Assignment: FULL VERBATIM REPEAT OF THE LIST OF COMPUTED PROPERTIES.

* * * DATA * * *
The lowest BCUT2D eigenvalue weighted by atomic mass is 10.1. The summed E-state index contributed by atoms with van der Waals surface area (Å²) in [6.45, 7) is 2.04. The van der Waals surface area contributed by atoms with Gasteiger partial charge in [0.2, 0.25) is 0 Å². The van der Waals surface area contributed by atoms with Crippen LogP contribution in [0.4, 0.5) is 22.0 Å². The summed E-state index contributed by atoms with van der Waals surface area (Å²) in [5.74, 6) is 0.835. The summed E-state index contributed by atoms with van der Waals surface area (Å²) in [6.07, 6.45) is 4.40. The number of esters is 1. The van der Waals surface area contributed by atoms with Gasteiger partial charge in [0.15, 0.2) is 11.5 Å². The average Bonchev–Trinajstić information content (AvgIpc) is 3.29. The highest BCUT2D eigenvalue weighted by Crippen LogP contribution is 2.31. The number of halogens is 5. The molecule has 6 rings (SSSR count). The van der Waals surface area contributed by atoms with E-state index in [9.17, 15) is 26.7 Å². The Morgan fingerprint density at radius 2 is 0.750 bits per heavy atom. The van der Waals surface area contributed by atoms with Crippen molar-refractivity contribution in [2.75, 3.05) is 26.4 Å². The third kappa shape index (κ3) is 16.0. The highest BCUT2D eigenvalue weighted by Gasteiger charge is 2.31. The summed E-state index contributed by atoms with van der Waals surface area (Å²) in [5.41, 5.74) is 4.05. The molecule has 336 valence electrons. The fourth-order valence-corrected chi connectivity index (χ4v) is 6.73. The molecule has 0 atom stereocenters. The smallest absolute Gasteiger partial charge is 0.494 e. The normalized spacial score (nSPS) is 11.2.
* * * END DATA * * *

The lowest BCUT2D eigenvalue weighted by atomic mass is 10.1. The summed E-state index contributed by atoms with van der Waals surface area (Å²) in [6.45, 7) is 2.04. The van der Waals surface area contributed by atoms with Gasteiger partial charge in [0.2, 0.25) is 0 Å². The van der Waals surface area contributed by atoms with Crippen LogP contribution in [0.4, 0.5) is 22.0 Å². The summed E-state index contributed by atoms with van der Waals surface area (Å²) in [5.74, 6) is 0.835. The summed E-state index contributed by atoms with van der Waals surface area (Å²) in [6.07, 6.45) is 4.40. The number of esters is 1. The van der Waals surface area contributed by atoms with Gasteiger partial charge in [0.15, 0.2) is 11.5 Å². The average Bonchev–Trinajstić information content (AvgIpc) is 3.29. The highest BCUT2D eigenvalue weighted by Crippen LogP contribution is 2.31. The number of halogens is 5. The molecule has 6 rings (SSSR count). The van der Waals surface area contributed by atoms with E-state index in [9.17, 15) is 26.7 Å². The Morgan fingerprint density at radius 2 is 0.750 bits per heavy atom. The van der Waals surface area contributed by atoms with Crippen molar-refractivity contribution in [2.75, 3.05) is 26.4 Å². The third kappa shape index (κ3) is 16.0. The highest BCUT2D eigenvalue weighted by Gasteiger charge is 2.31. The summed E-state index contributed by atoms with van der Waals surface area (Å²) in [5.41, 5.74) is 4.05. The molecule has 336 valence electrons. The fourth-order valence-corrected chi connectivity index (χ4v) is 6.73. The molecule has 0 atom stereocenters. The smallest absolute Gasteiger partial charge is 0.494 e. The normalized spacial score (nSPS) is 11.2.